Thursday, November 24, 2011

Day of Mourning: Message from Leonard Peltier

24 November 2011

Greetings to all my friends, relations, and supporters.

Well, it's that time of year again, the time when America celebrates its fantasy about Indians and pilgrims. This is truly a day of mourning. So many paid so dear a price so that the People may live.

As an Indian man, this national “day of giving thanks” leaves so much to be desired. Like many of you, I think a seasonal recounting of the truth is in order. Perhaps we can call these truths the seven deadly Indian sins.

Fact-The first documented Thanksgiving was the celebration of an Indian massacre. Ask any Pequot.

Fact-Even the feast that is celebrated was followed by genocide, with those Indian participants and their descendants being virtually wiped out within a generation. Ask any Wampanoag.

Fact-Ninety-eight percent of American Indians, perhaps 150 million of our relations, were killed by the onset of reservation times. This is the largest holocaust in the history of the world.

Fact-Once on the reservation, our children were stolen and sent to boarding schools or adopted out. Many of them were abused. Some were never heard from again.
Fact-Reservation-bound Indian women were commonly sterilized without their knowledge or consent.

Fact-The life span for American Indians continues to be much shorter than for other Americans.

Fact-We continue to live with substandard housing, education, and healthcare.

For this, we're supposed to celebrate? I don’t think so.

If Indians can be so marginalized, it can happen to anyone. We've said this for generations. Now it seems most everyone is feeling colonized.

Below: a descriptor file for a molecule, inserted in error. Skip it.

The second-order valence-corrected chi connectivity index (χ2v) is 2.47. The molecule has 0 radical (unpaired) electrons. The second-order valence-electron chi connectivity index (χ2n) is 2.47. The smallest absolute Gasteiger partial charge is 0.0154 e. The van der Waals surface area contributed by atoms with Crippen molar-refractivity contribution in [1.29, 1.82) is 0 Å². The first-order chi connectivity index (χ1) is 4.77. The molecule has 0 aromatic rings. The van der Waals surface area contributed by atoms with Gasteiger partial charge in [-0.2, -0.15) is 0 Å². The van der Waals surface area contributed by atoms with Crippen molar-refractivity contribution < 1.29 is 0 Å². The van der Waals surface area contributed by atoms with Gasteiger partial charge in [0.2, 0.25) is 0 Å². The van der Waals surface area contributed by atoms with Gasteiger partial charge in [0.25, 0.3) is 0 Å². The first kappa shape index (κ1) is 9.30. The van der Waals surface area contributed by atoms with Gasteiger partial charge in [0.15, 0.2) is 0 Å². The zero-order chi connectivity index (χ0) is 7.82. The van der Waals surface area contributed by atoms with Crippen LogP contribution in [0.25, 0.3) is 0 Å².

In a time where corporate greed is so evident and 99 percent are falling behind, and in the Indian tradition of sacrifice, I ask all of you to observe a day of “(Un)thanksgiving”. Fast. Donate your meal to a person in need instead. In this America, there are forgotten people everywhere who could use a good hot meal. Helping others in need is the noblest practice of a truly thankful nation.

If the occupiers of America’s cities could do this, instead of participating in the overindulgence so common to the 1 percent, how much good might be done?

Fasting and praying is a powerful way for all of us to become centered, too.

I remain an Indigenous political prisoner. My sacrifice is for my People. If between the football games and turkey and dressing, you can remember me and those like me, I will be thankful as well.

May Wakan Tanka bless and keep you. Mitakuye Oyasin (All My Relations).

In the Spirit of Crazy Horse,

Leonard Peltier

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